• Text: HUDNEWS U.S. DEPARTMENT OF HOUSING AND URBAN DEVELOPMENT WASHINGTON D.C. 20410 HUD No. 69-0321 FOR IMMEDIATE RELEASE Phone: (202) 755-7327 Monday, April 28, 1969 SECRETARY ROMNEY'S STATEMENT ON MODEL CITIES The Model Cities program is an ambitious effort. It seeks to coordinate a vast array of Federal programs, to concentrate their impact on specific depressed urban neighborhoods, and to make local governments stronger and more flexible. My Committee on Model Cities of the Council for Urban Affairs has been intensively examining the program. Its study has shown that the program's goals are sound, but that there have been critical deficiencies in its administration which call for immediate correction. Among them: -—- Federal agencies have not been sufficiently responsive to local proposals reflecting specific local conditions. -- In developing their proposals, local authorities have been hindered by uncertainty as to the amounts of funds that would be available from the Federal departments. -- Few effective attempts have been made to secure the involvement of State governments. -- Federal guidelines have forced cities to set "model neighborhood" boundaries that often have been arbitrary, and that have created unnecessary divisions among Model Cities residents. The President has approved the recommendations of the Urban Affairs Council that the Model Cities program be revised in the following important respects: 1 The Council for Urban Affairs will assume direct responsi- bility for inter-departmental policy affecting Model Cities. Secretaries of the departments involved will have personal supervision of their departments' funding of Model Cities proposals, and will reserve program funds specifically for that purpose. This will ensure the availability of departmental funds for Model Cities, and will give local authorities a better idea of the amount and kind of funds they can expect from the various departments for their Model Cities plans. Administration of the program will be fed into the reorganization of the regional Federal offices, now underway. One effect of this will be to facili- tate inter-departmental Ueerdithatton at the regional level. In the past, variations among the Federal offices in program procedures, headquarters locations, and structures of authority, have handicapped well- intentioned Federal officials and confused local officials, thus seriously compromising the Model Cities program at the city level. Greater efforts will be made to involve the State governments in the Model Cities program. Lack of State involvement has proven a critical deficiency because many of the Federal funds needed for Model Cities are administered through State agencies. Our aim will not be to add another administrative layer between the cities and the Federal Government, but to make better use of the States' resources, expertencé and perspective. Model Cities is intended to be and will remain a local government program centered upon the Mayor's office with a continued requirement for adequate citizen involvement. The 10% population restriction on the size of the target neighborhoods will be dropped. This guideline has been administered haphazardly in the past and has hindered progress at the local level. Eliminating this guideline does not mean that the program will be expanded citywide within each city. Its purpose will remain that of focusing resources on particularly poor and blighted neighborhoods, but local officials will be given greater latitude in drawing program boundaries that conform to local conditions. Priority consideration will be given to those cities that successfully enlist the participation of private and voluntary organizations in their Model Cities plans. The increased flexibility in establishing program boundaries will make it easier for these organizations to contribute. Local governments will be asked to establish clear priorities in developing their Model Cities proposals, and to strive for ''comprehensiveness" only in the programs’ five-year planning cycle. Many cities have interpreted Model Cities legislation and administrative guidelines requiring a local "comprehensive" plan of attack on blight and poverty in their target neighbor- hoods as requiring proposals to immediately attack every conceivable problem within these neighborhoods. This obviously would be unworkable; what is important is that city governments set clear priorities for attacking their problems so that they can make rapid and substantial progress toward solving their most urgent, rather than dissipating their resources in a vain effort to solve all. This Administration will completely scrutinize applications to eliminate unwise or unnecessary proposals. With these revisions, I feel that the Model Cities program can help us to achieve two important goals -- a more rational and creative Federal-State-local system, and city governments that are more flexible and responsive to the needs of their citizens. We must realize that elimination of blight and poverty in our central cities cannot be accomplished overnight. It will be a hard and often frustrating struggle, but Model Cities does offer us the means of better using our present resources, and thus taking an important step in that direction.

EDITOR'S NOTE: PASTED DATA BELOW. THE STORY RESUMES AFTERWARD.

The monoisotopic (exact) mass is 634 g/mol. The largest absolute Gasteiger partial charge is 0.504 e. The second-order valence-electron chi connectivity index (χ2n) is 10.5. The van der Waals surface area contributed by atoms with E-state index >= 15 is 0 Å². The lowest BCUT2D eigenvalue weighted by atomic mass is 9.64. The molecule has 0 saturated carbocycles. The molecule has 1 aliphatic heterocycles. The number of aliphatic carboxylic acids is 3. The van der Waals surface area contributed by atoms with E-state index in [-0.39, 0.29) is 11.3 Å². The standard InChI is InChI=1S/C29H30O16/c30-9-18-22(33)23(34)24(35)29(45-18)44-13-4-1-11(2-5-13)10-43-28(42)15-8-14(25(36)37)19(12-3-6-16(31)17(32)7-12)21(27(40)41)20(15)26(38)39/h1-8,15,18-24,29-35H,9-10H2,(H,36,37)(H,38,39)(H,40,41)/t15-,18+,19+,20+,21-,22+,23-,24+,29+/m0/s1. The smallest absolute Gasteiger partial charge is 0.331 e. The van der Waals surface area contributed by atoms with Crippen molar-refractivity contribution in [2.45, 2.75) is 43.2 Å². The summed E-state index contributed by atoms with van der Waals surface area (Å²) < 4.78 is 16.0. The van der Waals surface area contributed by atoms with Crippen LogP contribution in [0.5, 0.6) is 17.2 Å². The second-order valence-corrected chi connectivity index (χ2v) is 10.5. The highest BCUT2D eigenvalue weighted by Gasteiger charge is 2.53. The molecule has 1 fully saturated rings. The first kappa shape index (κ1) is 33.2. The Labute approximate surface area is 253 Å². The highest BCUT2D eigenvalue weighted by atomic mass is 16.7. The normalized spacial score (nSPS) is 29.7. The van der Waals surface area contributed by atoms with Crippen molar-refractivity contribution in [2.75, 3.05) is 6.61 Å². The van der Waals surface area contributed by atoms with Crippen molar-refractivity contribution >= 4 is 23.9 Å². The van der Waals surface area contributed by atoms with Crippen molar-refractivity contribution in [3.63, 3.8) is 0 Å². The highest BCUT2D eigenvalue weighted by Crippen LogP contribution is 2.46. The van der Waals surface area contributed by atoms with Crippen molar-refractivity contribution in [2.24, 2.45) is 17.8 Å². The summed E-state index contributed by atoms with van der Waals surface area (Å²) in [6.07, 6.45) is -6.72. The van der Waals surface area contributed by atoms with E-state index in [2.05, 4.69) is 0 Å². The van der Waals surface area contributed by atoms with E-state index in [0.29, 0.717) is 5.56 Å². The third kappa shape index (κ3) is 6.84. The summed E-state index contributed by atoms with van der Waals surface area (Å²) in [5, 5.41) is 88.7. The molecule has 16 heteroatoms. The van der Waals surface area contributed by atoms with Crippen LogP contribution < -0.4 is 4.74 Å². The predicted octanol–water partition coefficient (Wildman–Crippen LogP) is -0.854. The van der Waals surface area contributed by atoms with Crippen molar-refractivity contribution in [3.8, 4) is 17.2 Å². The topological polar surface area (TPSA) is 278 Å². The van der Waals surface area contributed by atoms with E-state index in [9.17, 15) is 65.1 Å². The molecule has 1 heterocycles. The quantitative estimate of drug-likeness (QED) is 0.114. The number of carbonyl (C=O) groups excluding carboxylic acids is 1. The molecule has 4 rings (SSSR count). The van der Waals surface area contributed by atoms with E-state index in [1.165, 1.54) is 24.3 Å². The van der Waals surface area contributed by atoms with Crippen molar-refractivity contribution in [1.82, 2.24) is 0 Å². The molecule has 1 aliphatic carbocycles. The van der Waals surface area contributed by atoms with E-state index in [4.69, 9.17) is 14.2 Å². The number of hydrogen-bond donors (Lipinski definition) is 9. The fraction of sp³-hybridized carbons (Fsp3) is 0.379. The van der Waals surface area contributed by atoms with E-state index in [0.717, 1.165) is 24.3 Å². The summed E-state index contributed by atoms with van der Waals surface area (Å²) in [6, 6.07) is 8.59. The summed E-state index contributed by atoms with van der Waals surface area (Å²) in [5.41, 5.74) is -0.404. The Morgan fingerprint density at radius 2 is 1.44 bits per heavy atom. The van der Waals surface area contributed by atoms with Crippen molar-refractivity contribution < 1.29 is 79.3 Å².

• Tags: Box 15, Box 15 Folder 3, Folder topic: Model Cities | 1968-1969
  • Record Created: April 18, 2017
  • Record Updated: April 30, 2021

Box 15, Folder 3, Document 58

http://allenarchive.iac.gatech.edu/originals/ahc_CAR_015_015_003_058.pdf
  • Result Type: Item
  • Item Type: Text
  • Title: Box 15, Folder 3, Document 58
  • Text: 5-8-69 Model Cities Model Cities Headquarters Bids should be taken for deformed reinforcing Model steel bars for concrete foundation slabs - Cities Model Cities headquarters buildings in funds accordance with architectual plans. when Federal EMERGENCY EXPEDITE grant is approved.
  • Tags: Box 15, Box 15 Folder 3, Folder topic: Model Cities | 1968-1969
  • Record Created: April 18, 2017
  • Record Updated: April 30, 2021